The Fuzzy Boundaries of (Un)constitutionality: Two Tales of Political Jurisprudence
Hirschl, Ran, University of Queensland Law Journal
Having studied comparative constitutional law for over fifteen years, one of the things that becomes strikingly apparent are attempts by courts to portray obvious political rulings as stemming from an established constitutional doctrine. In this short essay, I wish to discuss two such instances: one is a pair of rulings by the Supreme Court of Pakistan concerning the legitimacy of the Musharraf-led military coup d'etat of 1999, and later the ousting of Chief Justice Iftikhar Chaudhry by the Musharraf regime; (1) the other is a landmark ruling by Turkey's Constitutional Court concerning the supposed unconstitutionality of a constitutional amendment aimed at revising Turkey's militant secularist outlook. (2) The practical outcomes of each of these two episodes, contested as they may be, are certainly within the realm of reasonableness. It is the attempt by courts and judges to make an obviously political decision appear as if it logically flows from formal law and their invention of grand constitutional principles to support that appearance that make these decisions prime exhibits in the pantheon of poor legal decisions.
But first, a bit of theoretical context. one of the striking phenomena in late-20th and early-21st century government is the ever-increasing reliance on constitutional law and courts to deal with some of the most fundamental political quandaries a polity can contemplate. In the past two decades, the judicialization of politics worldwide has expanded its scope beyond flashy rights issues to encompass what we may term 'mega-politics'--matters of outright and utmost political significance that often define and divide whole polities. (3) Core political controversies are framed as predominantly constitutional ones, with the concomitant assumption that courts are the suitable forum to deal with them. The list of examples seems endless: the fate of the American presidency or national health care plan; what is the exact meaning of Israel's self-definition as a Jewish and democratic state; the legitimacy of the German bailout deal or the status of German sovereignty in the larger EU; the validity of Russia's war in Chechnya or accession to the WTO; the dollarization plan in Argentina; disqualification of political parties in Turkey, Belgium and Spain; the scope of Islamic law as a source of legislation in Egypt or Malaysia; whether sending Korean troops to Iraq is allowed; whether violation of term limits by incumbent leaders in Colombia, Uganda, or Venezuela is constitutional. In short, to paraphrase Alexis de Tocqueville's observation with respect to the United States, there is now hardly any political disagreement in the world of new constitutionalism that does not sooner or later become a landmark constitutional case.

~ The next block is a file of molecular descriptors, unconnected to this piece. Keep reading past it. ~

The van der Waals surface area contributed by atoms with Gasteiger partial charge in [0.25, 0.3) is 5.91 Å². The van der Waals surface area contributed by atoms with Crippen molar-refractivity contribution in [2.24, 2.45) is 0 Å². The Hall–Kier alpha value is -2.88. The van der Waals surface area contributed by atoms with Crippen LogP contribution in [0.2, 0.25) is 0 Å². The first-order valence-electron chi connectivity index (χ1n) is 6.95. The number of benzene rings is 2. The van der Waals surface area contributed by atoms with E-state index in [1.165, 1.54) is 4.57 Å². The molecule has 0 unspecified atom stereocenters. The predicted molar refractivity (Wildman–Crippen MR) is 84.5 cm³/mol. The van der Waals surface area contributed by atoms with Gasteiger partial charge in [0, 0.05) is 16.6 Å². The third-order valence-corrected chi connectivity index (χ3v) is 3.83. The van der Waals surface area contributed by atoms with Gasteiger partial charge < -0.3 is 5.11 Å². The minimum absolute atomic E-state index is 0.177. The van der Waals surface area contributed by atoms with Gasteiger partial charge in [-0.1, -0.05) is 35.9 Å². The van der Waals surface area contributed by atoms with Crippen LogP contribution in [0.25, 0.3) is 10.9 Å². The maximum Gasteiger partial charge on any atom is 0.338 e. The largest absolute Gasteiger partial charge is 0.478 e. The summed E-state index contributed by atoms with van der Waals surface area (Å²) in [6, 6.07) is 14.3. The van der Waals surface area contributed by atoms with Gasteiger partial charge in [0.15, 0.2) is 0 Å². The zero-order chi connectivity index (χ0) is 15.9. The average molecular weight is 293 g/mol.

Just as the judicialization of mega-politics appears inexorable, so is the politicization of the judiciary--the inevitable flip side of judicialization. The more politically significant courts become, the greater the likelihood pertinent political stakeholders will seek to influence or control judicial appointments and outcomes. In that respect, an overwhelming body of evidence suggests that extra-judicial factors play a key role in constitutional court decision-making patterns, in particular in politically significant cases. (4) Constitutional courts and judges may speak the language of legal doctrine but, consciously or not, their actual decision-making patterns are correlated with policy preferences and ideological and attitudinal tilts; (5) as well as appearing to reflect strategic considerations vis-a-vis their political surroundings, panel compositions, professional peers, or the public as whole. This can be explained by reference to the costs that judges as individuals or courts as institutions may incur as a result of adverse reactions to unwelcome decisions, or through the various benefits that they may acquire through the rendering of welcome ones. (6)
A case in point is the Supreme Court of Pakistan's appraisal of the very legitimacy of the Pervez Musharraf-led military coup d'etat of 1999. …